Rejoice and write a letter
Rejoice – and write a letter
A friend of mine died recently. She was a good writer and I sent a small donation to Lady Margaret Hall, Oxford, in her memory. I received a charming letter from the Development Manager thanking me. Nothing exceptional in that. But the letter was personally ‘topped & tailed’, was clearly individually written and had a sense of sincerity about it seldom seen these days. It didn’t ask for more money or press literature on me. It didn’t sing endless praises about LMH but simply told me how my contribution would be used. A contribution to the Paul McClean prize. Excellent.
I was very touched. It must have taken a few minutes to write, and airmailing something to Singapore from UK these days is a bit of a hassle. But I have, sitting in front of me, a nice clean letter addressed to John Bittleston with my name correctly spelt, not Donor Number XYZ123. I sent an email reply congratulating the writer, Sarah, who had signed the letter to me, saying what a good ‘thank you’ I thought it was. All this fuss about a letter?
Absolutely. When someone takes a bit of trouble to say thank you it is worth praising. I am sure some efficiency expert will say it can all be automated, that nobody even needs to know I have made a donation and that an artificially intelligent email would have cost less and might have extracted even more money from me. I don’t care, because what I have is something a real person has taken a bit of trouble over. I shall not forget that.
Words gush forth. An emailed sales missive that arrived on the same day began “I am excited to tell you…”. Well, bully for you. I am happy about your excitement, but not very. The frisson of thrill I am (I imagine) supposed to feel upon learning of the writer’s excitement, was zero. A natural hostility rose in its place. Frankly, I don’t give a monkey’s umbrella if this person is excited or not.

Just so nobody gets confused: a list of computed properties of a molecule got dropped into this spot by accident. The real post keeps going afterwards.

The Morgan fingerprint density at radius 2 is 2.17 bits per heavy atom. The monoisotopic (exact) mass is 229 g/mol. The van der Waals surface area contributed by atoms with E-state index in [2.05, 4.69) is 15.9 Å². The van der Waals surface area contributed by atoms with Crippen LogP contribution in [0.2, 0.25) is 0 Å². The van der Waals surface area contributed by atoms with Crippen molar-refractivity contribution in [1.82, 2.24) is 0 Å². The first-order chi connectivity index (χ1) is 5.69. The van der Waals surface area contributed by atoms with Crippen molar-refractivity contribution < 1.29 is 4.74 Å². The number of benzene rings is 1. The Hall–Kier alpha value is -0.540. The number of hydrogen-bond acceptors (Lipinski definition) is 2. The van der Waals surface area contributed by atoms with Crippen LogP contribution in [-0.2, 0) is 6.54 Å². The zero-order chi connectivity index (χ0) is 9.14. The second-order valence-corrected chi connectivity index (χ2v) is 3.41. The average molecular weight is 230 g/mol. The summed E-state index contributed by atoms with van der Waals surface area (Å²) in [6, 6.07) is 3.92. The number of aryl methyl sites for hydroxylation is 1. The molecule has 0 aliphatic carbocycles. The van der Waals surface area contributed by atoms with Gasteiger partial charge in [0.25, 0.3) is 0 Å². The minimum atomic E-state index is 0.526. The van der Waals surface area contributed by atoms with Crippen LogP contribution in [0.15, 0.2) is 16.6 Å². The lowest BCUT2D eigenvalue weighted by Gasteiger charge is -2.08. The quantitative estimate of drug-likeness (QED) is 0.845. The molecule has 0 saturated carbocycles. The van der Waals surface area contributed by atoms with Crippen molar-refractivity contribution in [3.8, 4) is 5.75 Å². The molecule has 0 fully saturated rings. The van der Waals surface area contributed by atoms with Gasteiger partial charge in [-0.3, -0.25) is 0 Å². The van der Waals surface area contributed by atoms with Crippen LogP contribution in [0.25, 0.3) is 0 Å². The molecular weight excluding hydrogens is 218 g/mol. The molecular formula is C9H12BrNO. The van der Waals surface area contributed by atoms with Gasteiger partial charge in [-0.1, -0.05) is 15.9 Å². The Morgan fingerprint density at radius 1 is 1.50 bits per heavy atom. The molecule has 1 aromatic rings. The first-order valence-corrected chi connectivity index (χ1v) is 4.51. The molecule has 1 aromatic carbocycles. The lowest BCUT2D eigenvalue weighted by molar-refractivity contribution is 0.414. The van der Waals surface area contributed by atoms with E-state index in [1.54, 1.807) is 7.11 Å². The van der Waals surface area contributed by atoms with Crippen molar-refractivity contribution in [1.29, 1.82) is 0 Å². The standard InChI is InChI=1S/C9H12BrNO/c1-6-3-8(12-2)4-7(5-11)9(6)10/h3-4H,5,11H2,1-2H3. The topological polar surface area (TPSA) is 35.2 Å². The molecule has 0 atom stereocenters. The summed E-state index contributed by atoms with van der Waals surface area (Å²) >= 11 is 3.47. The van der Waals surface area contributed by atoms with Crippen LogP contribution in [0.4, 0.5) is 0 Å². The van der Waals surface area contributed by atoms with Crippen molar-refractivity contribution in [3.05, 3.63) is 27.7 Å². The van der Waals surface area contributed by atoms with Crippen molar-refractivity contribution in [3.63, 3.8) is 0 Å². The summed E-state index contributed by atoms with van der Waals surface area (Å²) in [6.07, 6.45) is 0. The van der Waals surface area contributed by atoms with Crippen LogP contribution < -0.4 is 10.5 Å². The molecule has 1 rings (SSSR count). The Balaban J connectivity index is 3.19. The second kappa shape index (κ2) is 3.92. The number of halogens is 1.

I had written thus far in today’s Daily Paradox when I received an email from the boss of the LMH Development Manager thanking me for writing to his staff member and saying that she had appreciated it very much. At a stage of development in her career it meant a lot to her to be praised for something that they were experimenting with – a redesigned, more personal approach to thanking people for their donations. The Development Director told me he will himself be in Singapore for a brief visit soon and I hope very much to meet him.
It takes a little effort to be nice. Sometimes there is no response, in which case you know you have done your bit and assume the other party is too busy. When you get a response of the sort I had you realize that there are still kind people about. It is a refreshing revelation.
The Lady Margaret Hall ‘thank-you’ incident touched the lives of three people. Like a sweet musical phrase, it sang for them briefly. It may become dim in the mists of time.
But they will remember it for the rest of their days.